A 2WD Hybrid-Electric Motorcycle for the US Military?

In the coming years, US special forces may be riding a tw0-wheel drive, hybrid-electric, multi-fuel motorcycle co-developed by BRD Motorcycles and Logos Technologies. Helping make this project possible is a Small Business Innovation Research grant from DARPA. The goal is to make a single-track vehicle for US expeditionary and special forces that will be nearly silent in operation, yet also capable of traveling long distances. Details on the proposed machine are light, of course, but it sounds like the 2WD dirt bike will be based off the BRD RedShift MX (shown above), and use an electric drivetrain, as well as a multi-fuel internal combustion engine to achieve its goals.

Colin Edwards Will Retire from Racing after 2014 Season

Announcing his decision during the pre-event press conference for the Red Bull Grand Prix of the Americas, Colin Edwards told the assembled press that 2014 would be the Texan’s last season racing a motorcycle. Citing a lack of improvement on his performance in pre-season testing and at the Qatar GP, Edwards decision perhaps answers the lingering question in the paddock of when the American rider would hang-up his spurs after an illustrious career in AMA, WSBK and MotoGP. Talking about his inability to come to terms with the Forward Yamaha, which Aleix Espargaro was able to take to the front of the pack in Qatar, Edwards was at a loss when it came to understanding the Open Class machine and his lack of results.

MSF Updates Its Basic RiderCourse Curriculum

It is no surprise that statistics from the NHTSA show that motorcycle accidents and injuries are on the rise. According to the 2012 Motor Vehicle Crash report published by the NHTSA, motorcycle fatalities for that year rose to 4,957, up seven percent from 2011, while injuries increased 15% to 93,000. While the NHTSA statistics are misleading because the motorcycle category includes mopeds, scooters, three-wheelers, pocket bikes, mini bikes, and off-road vehicles, new riders need every advantage they can afford. The Motorcycle Safety Foundation has taken notice of these statistics and has revised the curriculum for its Basic RiderCourse to include a new Basic eCourse, which students will take prior to in-person instruction.

Yamaha Trademarks “R1S” & “R1M” at USPTO – “YZF-R1M” Trademarked Abroad – But Why?

Are new Yamaha YZF-R1 models coming down the pipe? That’s the question being asked after trademark filings in the US and abroad tipped off Yamaha Motor’s intention to use “R1S”, “R1M”, and “YZF-R1M” for motorcycle, scooter, and three-wheeled purposes. The filings are being taken as hints towards a possible multiple trim levels of the Yamaha YZF-R1 superbike, with the “S” and “M” designations being different spec machines than the current base model. The “S” nomenclature is a popular one in the two and four-wheeled world, though “M” would certainly be a novel designation, outside of say…BMW.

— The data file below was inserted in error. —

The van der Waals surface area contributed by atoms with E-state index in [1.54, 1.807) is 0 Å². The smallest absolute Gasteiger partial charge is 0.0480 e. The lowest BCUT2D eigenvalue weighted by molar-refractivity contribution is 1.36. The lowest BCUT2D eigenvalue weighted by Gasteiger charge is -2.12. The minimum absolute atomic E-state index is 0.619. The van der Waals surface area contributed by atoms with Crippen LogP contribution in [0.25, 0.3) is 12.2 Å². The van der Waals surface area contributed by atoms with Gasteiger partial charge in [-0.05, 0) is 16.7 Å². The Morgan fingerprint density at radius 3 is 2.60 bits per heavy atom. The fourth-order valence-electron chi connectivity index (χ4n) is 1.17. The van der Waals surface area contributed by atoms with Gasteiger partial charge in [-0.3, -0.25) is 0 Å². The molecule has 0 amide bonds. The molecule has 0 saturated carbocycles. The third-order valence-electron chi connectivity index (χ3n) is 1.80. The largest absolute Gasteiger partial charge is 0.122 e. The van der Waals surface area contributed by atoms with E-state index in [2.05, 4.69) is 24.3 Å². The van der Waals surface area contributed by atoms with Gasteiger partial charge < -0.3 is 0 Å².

Bell & COTA Create Texas-Themed Limited-Edition Helmet

Continuing its theme of making limited-edition helmets for premier-class US rounds, Bell Helmets has teamed up with the Circuit of the Americas and Chris Wood, of Airtrix, to create a Texas-themed Bell Star Carbon helmet, just in time for COTA’s MotoGP race next weekend. Available only until April 13th, the Bell/COTA helmet features a red, white, and blue flag motif on the front, with both the American and State of Texas flags visible, which then wrap around the rear to merge with a hardwood design, reminiscent of the floorboards in a Western saloon. The helmet is also crowned with a Longhorn cattle skull, which adds to the Texan motif. The specially designed helmet also features a horseshoe, the COTA logo, and the 2014 Red Bull MotoGP of The Americas logo.

Aprilia Mounting a Return to MotoGP in 2016

Towards the end of the 800cc era, MotoGP looked to be in dire condition. Grids were dwindling, factories were reducing their participation, and teams were in difficult financial straits indeed. By the end of 2011, there were just 17 full time entries, Suzuki was down to a single rider, and were about to pull out entirely for 2012. How different the situation looks today. In a recent interview with the official MotoGP.com website, Aprilia Corse’s new boss Romano Albesiano gave a brief outline of their plans. The Italian factory will continue to work with the IODA Racing team for 2014 to collect data on the electronics and tires, which they will use as input on an entirely new project being worked on for 2016.